Keeping an Eye on Blood Pressure
High blood pressure—otherwise known as hypertension—has been nicknamed the “silent killer” with very good reason: it’s a well-documented cause of devastating organ damage and is an overwhelming risk factor for cardiovascular disease.
Hypertension puts you at greater risk for developing a heart attack, heart failure, stroke, kidney disease and other cardiovascular problems. For many adults, adequate blood pressure control can be achieved by using only a few antihypertensive medications. But for 20-30% of patients,* their blood pressure can remain elevated above target levels in spite of good medicine and treatment efforts, making it hard to manage blood pressure, much less identify and correct the underlying problem.
This condition is known as resistant hypertension. Patients with resistant hypertension might be taking multiple antihypertensive medications, but they’re still unable to control their high blood pressure, and the risk of developing cardiovascular disease continues to climb. For a patient whose blood pressure isn’t properly controlled by the use of antihypertensive medications, he or she may have a secondary cause of hypertension, including thyroid disease, obstructive sleep apnea, pheochromocytoma, renal artery disease, aortic coarctation, and more.
Caretakers at Allegheny Health Network are taking a stand against resistant hypertension.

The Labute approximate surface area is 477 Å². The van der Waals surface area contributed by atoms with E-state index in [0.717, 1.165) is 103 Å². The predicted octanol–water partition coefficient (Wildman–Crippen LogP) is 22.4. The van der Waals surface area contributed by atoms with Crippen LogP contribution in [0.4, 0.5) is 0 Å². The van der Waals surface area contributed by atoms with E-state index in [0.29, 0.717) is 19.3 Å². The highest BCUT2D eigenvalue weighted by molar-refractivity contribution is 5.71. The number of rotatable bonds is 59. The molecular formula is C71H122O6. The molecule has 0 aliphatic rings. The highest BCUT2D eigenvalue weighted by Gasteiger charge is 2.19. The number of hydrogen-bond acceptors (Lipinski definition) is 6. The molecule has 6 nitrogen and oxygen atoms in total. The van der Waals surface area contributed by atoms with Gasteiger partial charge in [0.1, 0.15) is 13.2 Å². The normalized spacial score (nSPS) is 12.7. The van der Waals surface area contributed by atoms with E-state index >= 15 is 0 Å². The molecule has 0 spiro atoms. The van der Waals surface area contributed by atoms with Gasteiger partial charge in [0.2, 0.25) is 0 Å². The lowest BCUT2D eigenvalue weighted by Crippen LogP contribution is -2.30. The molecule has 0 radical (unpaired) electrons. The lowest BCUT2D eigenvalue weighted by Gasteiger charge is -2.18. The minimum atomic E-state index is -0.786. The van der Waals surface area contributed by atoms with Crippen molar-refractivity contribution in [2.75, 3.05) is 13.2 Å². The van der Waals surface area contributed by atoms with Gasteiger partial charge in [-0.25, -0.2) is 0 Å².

“We take resistant hypertension very seriously,” said AHN cardiologist Benjamin M. Susco, MD, “and my colleagues and I at the Cardiovascular Institute are actively working on innovative ways to manage this persistent and potentially dangerous health condition.”
Dr. Susco leads the Cardiovascular Institute’s Hypertension Clinic, where doctors, pharmacists, dietitians, and nurses work together in a multidisciplinary team to treat those patients identified as having resistant hypertension. The clinic uses specific algorithms to achieve blood pressures control, evaluates for unrecognized causes of hypertension, and attempts to lower the threat of cardiovascular disease for patients in and around western Pennsylvania.
In addition to a multidisciplinary team and assessment of secondary causes of hypertension, the hypertension clinic makes use of the 24-hour blood pressure cuff. This tool for 24-hour monitoring helps to better identify patterns, assess for adequate control, and help with the diagnosis of high blood pressure and resistant hypertension.
“The 24-hour blood pressure monitoring has been a great tool for us,” said Dr. Susco. “With this instrument, we can see patterns of change, variability, and have a more accurate measurement of a patient’s true degree of their hypertension."
By focusing on the diagnosis and treatment of underlying conditions, along with lifestyle changes, AHN doctors can create personalized care plans to optimize treatment of hypertension and resistant hypertension for each patient who comes through their doors.
To learn more about the AHN Cardiovascular Institute, the Hypertension Clinic, or 24-hour blood pressure monitoring at www.ahn.org or call 412.DOCTORS (362.8677).